The island of Bermuda is an incredibly popular tourist destination, and many people who fall in love with the island while vacationing wonder what it would be like to live there permanently.
Living in Bermuda has both pros and cons, though, and it’s best to consider them before you decide to make a move.
- Bermuda receives warm tropical weather but is known for severe storms.
- The cost of living including rent and property ownership is very high.
- Although many jobs are high paying, it is difficult to find work.
- There is no income tax in Bermuda.
- Bermuda is safe and is known for its friendly people.
- There is not much for entertainment in Bermuda.
- It is very difficult to become a citizen of Bermuda.
- Health insurance is very expensive.
- Only 1 car per household is allowed in Bermuda.
Many people love Bermuda because of its year-round warm weather. Summer temperatures reach into the mid-80s, with nighttime temperatures in the high 70s.
Temperatures are a little colder in the winter, but they only decrease by about 15 degrees and hover in the mid to low 70s. Nighttime temperatures are often in the 60s, even in December and January.
Bermuda does see a fair amount of rain, but the wet weather gives the island its tropical, green appearance.
However, although the weather in Bermuda is mild and pleasant for the most part, the area is also prone to tropical storms.
Storms and even hurricanes can strike the island with devastating force. These storms can cause thousands of dollars in damage, and they can also sometimes be life-threatening.
Because the country is an island, there are few options for evacuating unless you can get a flight out.
Beaches and Scenery
Since it’s an island, Bermuda offers many opportunities to head to the beach. There are dozens of lovely beach locations, and living in Bermuda also means that you’ll be able to enjoy the tropical scenery, view beautiful sunrises and sunsets, or enjoy some time in the warm waters around the island.
Cost of Living
Because it’s small and popular, Bermuda has one of the highest costs of living in the world. Most items must also be imported to the island, which further raises prices.
Not including rent, a single person will need to make about $1,900 per month to cover basic expenses. A family of four will need just less than $7,000 per month.
On average, the cost of living in Bermuda is about 98% higher than in most places in the U.S.
The cost of rent or a mortgage in Bermuda is also very high. Ex-pats often have a hard time purchasing a home, as many people will only sell to native Bermudans.
If you do purchase a home in Bermuda, you’ll most likely need to purchase it from another ex-pat, and this can cost you tens of thousands of dollars more than the average price for a home.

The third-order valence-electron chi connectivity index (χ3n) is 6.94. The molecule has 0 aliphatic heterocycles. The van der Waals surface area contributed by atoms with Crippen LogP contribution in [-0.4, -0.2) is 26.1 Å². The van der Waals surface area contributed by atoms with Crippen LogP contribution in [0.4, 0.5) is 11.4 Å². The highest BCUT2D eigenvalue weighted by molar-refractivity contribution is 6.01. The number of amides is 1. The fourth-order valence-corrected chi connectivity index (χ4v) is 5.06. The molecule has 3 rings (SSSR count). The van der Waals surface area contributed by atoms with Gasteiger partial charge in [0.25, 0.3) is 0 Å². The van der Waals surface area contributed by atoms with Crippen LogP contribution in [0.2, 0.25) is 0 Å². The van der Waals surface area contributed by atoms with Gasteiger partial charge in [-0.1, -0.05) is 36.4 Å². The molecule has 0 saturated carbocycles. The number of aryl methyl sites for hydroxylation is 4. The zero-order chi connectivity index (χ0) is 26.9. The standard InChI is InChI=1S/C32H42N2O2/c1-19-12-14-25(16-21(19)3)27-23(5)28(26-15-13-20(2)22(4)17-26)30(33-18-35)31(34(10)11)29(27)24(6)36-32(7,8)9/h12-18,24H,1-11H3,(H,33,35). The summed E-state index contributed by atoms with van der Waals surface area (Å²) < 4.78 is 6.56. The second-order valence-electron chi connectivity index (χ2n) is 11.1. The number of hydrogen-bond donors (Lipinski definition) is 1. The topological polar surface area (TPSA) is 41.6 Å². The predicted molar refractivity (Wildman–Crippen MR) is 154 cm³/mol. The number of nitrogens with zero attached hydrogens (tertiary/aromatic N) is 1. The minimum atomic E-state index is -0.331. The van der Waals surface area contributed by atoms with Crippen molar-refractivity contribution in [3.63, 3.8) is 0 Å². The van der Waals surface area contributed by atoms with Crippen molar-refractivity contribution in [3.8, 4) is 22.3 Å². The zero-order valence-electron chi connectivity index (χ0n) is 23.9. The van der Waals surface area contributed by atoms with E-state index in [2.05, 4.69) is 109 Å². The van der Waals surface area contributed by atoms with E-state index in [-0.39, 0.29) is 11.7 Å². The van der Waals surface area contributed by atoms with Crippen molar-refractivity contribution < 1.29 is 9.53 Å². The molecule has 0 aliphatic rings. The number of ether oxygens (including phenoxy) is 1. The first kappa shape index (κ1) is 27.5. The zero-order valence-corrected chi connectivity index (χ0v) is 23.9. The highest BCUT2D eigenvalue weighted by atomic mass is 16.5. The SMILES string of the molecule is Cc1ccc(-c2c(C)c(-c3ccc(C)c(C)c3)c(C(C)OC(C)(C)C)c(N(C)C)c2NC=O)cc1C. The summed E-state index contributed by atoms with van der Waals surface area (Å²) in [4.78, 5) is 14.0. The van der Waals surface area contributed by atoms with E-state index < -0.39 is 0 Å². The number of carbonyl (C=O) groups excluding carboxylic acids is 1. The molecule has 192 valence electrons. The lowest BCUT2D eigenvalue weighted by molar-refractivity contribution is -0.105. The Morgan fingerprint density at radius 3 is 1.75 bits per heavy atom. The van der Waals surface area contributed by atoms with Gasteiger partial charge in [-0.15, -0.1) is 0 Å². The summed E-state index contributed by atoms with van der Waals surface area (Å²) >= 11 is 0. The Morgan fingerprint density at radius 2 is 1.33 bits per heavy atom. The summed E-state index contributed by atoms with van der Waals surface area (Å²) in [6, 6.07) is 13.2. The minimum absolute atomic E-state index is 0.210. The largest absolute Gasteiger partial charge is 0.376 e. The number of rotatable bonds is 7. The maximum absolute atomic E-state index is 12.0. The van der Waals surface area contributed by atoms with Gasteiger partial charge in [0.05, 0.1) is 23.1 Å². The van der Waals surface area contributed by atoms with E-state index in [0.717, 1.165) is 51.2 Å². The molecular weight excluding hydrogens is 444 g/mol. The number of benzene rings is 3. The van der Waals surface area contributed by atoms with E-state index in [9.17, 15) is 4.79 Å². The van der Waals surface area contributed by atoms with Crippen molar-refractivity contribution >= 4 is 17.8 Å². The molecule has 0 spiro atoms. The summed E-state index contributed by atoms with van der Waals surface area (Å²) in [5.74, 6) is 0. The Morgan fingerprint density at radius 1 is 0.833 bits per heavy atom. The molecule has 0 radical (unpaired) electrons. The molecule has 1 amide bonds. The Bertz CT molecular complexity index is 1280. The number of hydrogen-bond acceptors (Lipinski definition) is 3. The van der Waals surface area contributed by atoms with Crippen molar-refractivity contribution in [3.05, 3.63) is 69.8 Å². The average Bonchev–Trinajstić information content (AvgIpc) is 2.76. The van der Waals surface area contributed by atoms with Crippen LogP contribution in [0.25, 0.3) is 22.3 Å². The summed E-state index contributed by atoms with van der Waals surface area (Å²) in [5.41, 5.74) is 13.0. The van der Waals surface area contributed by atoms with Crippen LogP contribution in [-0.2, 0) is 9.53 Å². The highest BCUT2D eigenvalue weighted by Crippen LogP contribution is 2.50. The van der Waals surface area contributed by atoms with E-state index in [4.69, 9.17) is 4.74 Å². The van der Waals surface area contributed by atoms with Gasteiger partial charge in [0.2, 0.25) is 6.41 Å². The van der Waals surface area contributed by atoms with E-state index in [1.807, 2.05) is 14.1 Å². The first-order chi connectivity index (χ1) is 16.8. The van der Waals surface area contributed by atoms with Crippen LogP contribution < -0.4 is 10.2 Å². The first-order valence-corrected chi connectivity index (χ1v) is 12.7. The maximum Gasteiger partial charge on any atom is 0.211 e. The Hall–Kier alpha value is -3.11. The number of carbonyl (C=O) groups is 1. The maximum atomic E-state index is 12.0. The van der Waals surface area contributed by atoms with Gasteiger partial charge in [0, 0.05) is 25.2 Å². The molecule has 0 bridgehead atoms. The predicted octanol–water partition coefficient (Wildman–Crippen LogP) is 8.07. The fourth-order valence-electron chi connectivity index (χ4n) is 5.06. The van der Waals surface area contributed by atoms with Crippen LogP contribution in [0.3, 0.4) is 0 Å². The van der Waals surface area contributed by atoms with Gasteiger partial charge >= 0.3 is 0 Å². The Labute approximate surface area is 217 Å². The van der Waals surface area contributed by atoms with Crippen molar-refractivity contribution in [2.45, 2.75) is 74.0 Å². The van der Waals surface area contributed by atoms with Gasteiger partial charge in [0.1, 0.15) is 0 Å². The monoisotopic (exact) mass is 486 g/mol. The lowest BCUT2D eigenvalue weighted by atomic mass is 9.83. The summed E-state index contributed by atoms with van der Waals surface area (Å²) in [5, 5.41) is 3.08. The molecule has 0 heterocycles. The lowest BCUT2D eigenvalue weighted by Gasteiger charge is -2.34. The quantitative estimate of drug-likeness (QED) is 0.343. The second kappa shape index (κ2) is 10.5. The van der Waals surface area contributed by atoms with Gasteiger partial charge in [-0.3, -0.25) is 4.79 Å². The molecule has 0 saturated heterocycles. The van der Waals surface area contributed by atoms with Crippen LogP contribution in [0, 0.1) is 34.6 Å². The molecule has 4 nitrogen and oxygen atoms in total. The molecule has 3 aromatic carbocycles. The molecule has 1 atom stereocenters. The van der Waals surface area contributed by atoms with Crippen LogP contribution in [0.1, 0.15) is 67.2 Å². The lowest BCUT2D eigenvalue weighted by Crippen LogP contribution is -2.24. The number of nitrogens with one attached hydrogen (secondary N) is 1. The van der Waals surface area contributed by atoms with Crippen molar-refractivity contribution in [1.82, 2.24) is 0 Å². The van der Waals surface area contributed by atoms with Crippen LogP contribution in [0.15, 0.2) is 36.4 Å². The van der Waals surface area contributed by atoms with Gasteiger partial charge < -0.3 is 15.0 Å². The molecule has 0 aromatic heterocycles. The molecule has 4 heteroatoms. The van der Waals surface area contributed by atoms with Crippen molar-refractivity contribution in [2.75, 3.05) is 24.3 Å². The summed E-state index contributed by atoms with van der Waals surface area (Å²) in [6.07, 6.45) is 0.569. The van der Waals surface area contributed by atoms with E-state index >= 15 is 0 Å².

Rent in Bermuda is about 104% higher than in the U.S. For example, A 900-square-foot apartment will cost, on average, $3,000 per month.
If you do end up purchasing a home, you can expect to spend, on average, about $615,000 for a one-bedroom condo.
Job opportunities are both good and bad in Bermuda for ex-pats. If you have skills in a specialized or in-demand field, you can often make a very good living in Bermuda, and pay is often higher than it would be in the U.S.
However, native Bermudans are often prioritized over ex-pats, and most Bermudans have two or three jobs. This can make finding a job very difficult, especially if you don’t have any special skills.
When you move to Bermuda, you’ll need to get a work visa, and your employer will need to pay the associated fees for renewals.
Because of this, many people are let go in favor of Bermudans when their visas are due to be renewed. You’ll also only be able to work one job for the first two years you live in Bermuda.
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No Income Tax
Although finding a job can sometimes be challenging, and the cost of living can be high, these issues are somewhat offset by the fact that Bermuda has no income tax.
Safety and Friendliness
The people of Bermuda are generally very friendly. The island is also well-known for its safety and low crime rates.
You’ll be able to stroll through the city’s streets or spend time out after dark without having to worry about being in a bad area or protecting yourself.
People of many races live in Bermuda, and tourists are frequent. Despite this, and although the country is not segregated, many people self-segregate.
Some areas, particularly private neighborhoods, can see racial tensions, and you may experience mild to harsh racism as either a white person or a person of color, depending on where you live.
Many native Bermudans are quite religious. If you’re not a church-goer, you may sometimes be looked down on. This can also cause some issues if you don’t act in a way that’s considered appropriate by the church.
Lack of Entertainment
Bermuda is only about 21 square miles in size. Although it’s beautiful, if you become bored of going to the beach or eating delicious foods, you may find that the area offers a lack of entertainment.
There are few shopping areas, movie theaters, fast food restaurants, or other normal city comforts or entertainment options.
Becoming a citizen of Bermuda is incredibly difficult. Most ex-pats will never have the opportunity to become citizens. The only way to become a citizen is to marry a Bermudan citizen.
Only after 10 years with your Bermudan spouse will you have the option of citizenship.
If you’re not a Bermudan citizen, you’ll need to purchase health insurance to receive any type of healthcare. Like most things in Bermuda, this health insurance can be incredibly expensive.
Only a driver’s license issued in Bermuda is recognized on the island, so you’ll need to retest and get a new license if you want to drive. Bermuda also only allows one car per household, no matter how many people live in that household.